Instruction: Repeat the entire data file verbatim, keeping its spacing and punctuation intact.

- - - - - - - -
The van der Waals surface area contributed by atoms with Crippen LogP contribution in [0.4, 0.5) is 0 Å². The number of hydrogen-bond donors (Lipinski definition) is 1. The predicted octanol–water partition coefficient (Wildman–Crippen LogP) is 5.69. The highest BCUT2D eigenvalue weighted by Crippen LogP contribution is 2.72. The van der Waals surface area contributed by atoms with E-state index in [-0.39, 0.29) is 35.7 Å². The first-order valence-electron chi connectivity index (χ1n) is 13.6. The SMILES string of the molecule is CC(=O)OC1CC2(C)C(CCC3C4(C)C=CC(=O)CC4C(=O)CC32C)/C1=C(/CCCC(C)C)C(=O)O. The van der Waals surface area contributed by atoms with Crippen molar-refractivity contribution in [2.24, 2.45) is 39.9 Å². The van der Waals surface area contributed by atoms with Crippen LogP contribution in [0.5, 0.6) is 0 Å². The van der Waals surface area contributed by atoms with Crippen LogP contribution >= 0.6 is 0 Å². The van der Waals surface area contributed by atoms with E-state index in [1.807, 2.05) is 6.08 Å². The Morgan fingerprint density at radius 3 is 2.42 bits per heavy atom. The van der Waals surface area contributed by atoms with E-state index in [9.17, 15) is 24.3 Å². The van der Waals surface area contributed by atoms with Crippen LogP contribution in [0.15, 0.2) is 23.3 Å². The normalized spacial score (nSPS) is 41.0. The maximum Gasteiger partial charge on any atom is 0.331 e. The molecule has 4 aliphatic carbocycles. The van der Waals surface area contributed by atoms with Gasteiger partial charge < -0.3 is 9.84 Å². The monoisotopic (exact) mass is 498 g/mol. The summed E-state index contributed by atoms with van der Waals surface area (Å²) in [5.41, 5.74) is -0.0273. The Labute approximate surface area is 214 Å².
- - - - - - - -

The van der Waals surface area contributed by atoms with Crippen LogP contribution in [0.4, 0.5) is 0 Å². The number of hydrogen-bond donors (Lipinski definition) is 1. The predicted octanol–water partition coefficient (Wildman–Crippen LogP) is 5.69. The highest BCUT2D eigenvalue weighted by Crippen LogP contribution is 2.72. The van der Waals surface area contributed by atoms with E-state index in [-0.39, 0.29) is 35.7 Å². The first-order valence-electron chi connectivity index (χ1n) is 13.6. The SMILES string of the molecule is CC(=O)OC1CC2(C)C(CCC3C4(C)C=CC(=O)CC4C(=O)CC32C)/C1=C(/CCCC(C)C)C(=O)O. The van der Waals surface area contributed by atoms with Crippen molar-refractivity contribution in [2.24, 2.45) is 39.9 Å². The van der Waals surface area contributed by atoms with Crippen LogP contribution in [0.5, 0.6) is 0 Å². The van der Waals surface area contributed by atoms with Crippen LogP contribution >= 0.6 is 0 Å². The van der Waals surface area contributed by atoms with E-state index in [1.807, 2.05) is 6.08 Å². The Morgan fingerprint density at radius 3 is 2.42 bits per heavy atom. The van der Waals surface area contributed by atoms with E-state index in [9.17, 15) is 24.3 Å². The van der Waals surface area contributed by atoms with Crippen LogP contribution in [0.15, 0.2) is 23.3 Å². The normalized spacial score (nSPS) is 41.0. The maximum Gasteiger partial charge on any atom is 0.331 e. The molecule has 4 aliphatic carbocycles. The van der Waals surface area contributed by atoms with Gasteiger partial charge < -0.3 is 9.84 Å². The monoisotopic (exact) mass is 498 g/mol. The summed E-state index contributed by atoms with van der Waals surface area (Å²) in [5.41, 5.74) is -0.0273. The Labute approximate surface area is 214 Å².